For each FO category, the volume of fluid that was given in excess of the estimated requirement (using the Holliday-Seger method) was calculated. This demonstrated that excess non-resuscitation fluid was given in just over 1 in 2 of the patients and that maintenance fluid and nutrition were the largest contributors to fluid input. The number of patients receiving excess fluid increased with each FO category and equated to an excess of 164ml/kg in the >20% group.

Analysis was performed for each FO strata to look for an association between % FO and mortality, adjusting for confounders such as age and illness severity. This demonstrated an increase in adjusted odds of death when compared to the <10% group of 1.8 times in the 10-20% group and 2.6 times in the >20% group.

The authors also found that for every 10ml/kg of excess fluid given, there was 1.01 times higher odds of death. There was also a 1% decrease in likelihood of having a ventilator free day.

As this is an observational study, it can only demonstrate associations and not causality.

Why does it matter?

In the adult population studies have shown that almost 60% of the fluid administered to patients was in the form of maintenance fluids and “fluid creep” (the combined volume used from medications, electrolytes, and continuous infusions used to keep access lines open).

Even though this study relates to critically unwell children, maintenance fluids are something we prescribe routinely within paediatrics, and this study highlights the need for a carefully considered approach to their use in all children, with frequent readjustment according to fluid balance so as not to cause harm.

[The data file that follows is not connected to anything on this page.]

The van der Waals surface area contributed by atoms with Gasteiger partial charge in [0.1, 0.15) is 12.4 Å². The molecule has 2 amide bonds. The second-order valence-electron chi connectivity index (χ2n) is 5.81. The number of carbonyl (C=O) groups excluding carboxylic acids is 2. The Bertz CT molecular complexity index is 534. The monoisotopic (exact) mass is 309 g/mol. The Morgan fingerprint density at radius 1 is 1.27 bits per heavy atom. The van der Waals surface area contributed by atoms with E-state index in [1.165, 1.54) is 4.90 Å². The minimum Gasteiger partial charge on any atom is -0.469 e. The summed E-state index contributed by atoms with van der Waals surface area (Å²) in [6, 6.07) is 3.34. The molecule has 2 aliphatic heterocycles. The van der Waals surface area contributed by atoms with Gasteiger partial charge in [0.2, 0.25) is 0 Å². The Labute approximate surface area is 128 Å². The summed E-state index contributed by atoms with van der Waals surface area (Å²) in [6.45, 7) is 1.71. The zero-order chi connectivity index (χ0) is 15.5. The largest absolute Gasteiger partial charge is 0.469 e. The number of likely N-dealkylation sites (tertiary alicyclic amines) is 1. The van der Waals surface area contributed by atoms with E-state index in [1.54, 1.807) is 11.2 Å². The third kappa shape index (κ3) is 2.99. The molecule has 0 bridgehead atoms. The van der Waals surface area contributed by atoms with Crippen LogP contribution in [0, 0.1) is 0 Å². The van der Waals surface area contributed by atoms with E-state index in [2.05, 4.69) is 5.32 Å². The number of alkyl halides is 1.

Further studies are required to examine whether our current prescribing practices should be modified, but nevertheless, this study should make us think more carefully about how much fluid we are giving to our patients.

Clinically Relevant Bottom Line:

 This study shows that non-resuscitation fluids are frequently given to patients in excess of their hydration requirements and could represent potential iatrogenic harm. 

Reviewed by: Laura Duthie

If we have missed out on something useful or you think other articles are absolutely worth sharing, please add them in the comments!

That’s it for this month. Many thanks to all of our reviewers who have taken the time to scour the literature so you don’t have to.

All articles reviewed and edited by Vicki Currie

Croup

Cite this article as:
Laura Riddick. Croup, Don't Forget the Bubbles, 2021. Available at:
https://doi.org/10.31440/DFTB.32637

It’s 0200 hours in the Emergency Department and you hear a seal …

As children have returned to school we have seen more croup through the ED so it’s time to refresh your memories!

What is it?